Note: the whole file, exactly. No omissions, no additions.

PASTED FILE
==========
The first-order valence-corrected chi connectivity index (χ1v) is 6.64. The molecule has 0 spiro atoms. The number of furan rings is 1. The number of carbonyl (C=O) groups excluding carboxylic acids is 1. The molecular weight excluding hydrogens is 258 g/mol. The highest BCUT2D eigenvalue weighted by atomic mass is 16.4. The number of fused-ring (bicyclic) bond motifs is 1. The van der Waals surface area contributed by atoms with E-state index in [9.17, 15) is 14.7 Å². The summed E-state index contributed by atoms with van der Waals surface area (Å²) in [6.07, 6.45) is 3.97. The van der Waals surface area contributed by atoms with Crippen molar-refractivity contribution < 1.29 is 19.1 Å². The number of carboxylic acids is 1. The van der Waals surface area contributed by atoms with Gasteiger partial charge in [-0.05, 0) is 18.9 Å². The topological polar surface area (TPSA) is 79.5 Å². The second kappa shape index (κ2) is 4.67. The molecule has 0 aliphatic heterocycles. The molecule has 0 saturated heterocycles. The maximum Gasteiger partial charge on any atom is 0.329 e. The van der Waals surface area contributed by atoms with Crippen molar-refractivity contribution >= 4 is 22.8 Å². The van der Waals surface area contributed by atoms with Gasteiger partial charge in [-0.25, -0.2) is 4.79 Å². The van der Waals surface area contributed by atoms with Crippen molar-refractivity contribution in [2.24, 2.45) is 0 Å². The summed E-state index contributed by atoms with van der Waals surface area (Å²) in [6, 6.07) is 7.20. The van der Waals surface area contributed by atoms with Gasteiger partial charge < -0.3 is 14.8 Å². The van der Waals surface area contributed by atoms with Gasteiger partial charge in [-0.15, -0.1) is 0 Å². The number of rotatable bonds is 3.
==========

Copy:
The first-order valence-corrected chi connectivity index (χ1v) is 6.64. The molecule has 0 spiro atoms. The number of furan rings is 1. The number of carbonyl (C=O) groups excluding carboxylic acids is 1. The molecular weight excluding hydrogens is 258 g/mol. The highest BCUT2D eigenvalue weighted by atomic mass is 16.4. The number of fused-ring (bicyclic) bond motifs is 1. The van der Waals surface area contributed by atoms with E-state index in [9.17, 15) is 14.7 Å². The summed E-state index contributed by atoms with van der Waals surface area (Å²) in [6.07, 6.45) is 3.97. The van der Waals surface area contributed by atoms with Crippen molar-refractivity contribution < 1.29 is 19.1 Å². The number of carboxylic acids is 1. The van der Waals surface area contributed by atoms with Gasteiger partial charge in [-0.05, 0) is 18.9 Å². The topological polar surface area (TPSA) is 79.5 Å². The second kappa shape index (κ2) is 4.67. The molecule has 0 aliphatic heterocycles. The molecule has 0 saturated heterocycles. The maximum Gasteiger partial charge on any atom is 0.329 e. The van der Waals surface area contributed by atoms with Crippen molar-refractivity contribution >= 4 is 22.8 Å². The van der Waals surface area contributed by atoms with Gasteiger partial charge in [-0.25, -0.2) is 4.79 Å². The van der Waals surface area contributed by atoms with Crippen molar-refractivity contribution in [2.24, 2.45) is 0 Å². The summed E-state index contributed by atoms with van der Waals surface area (Å²) in [6, 6.07) is 7.20. The van der Waals surface area contributed by atoms with Gasteiger partial charge < -0.3 is 14.8 Å². The van der Waals surface area contributed by atoms with Gasteiger partial charge in [-0.15, -0.1) is 0 Å². The number of rotatable bonds is 3.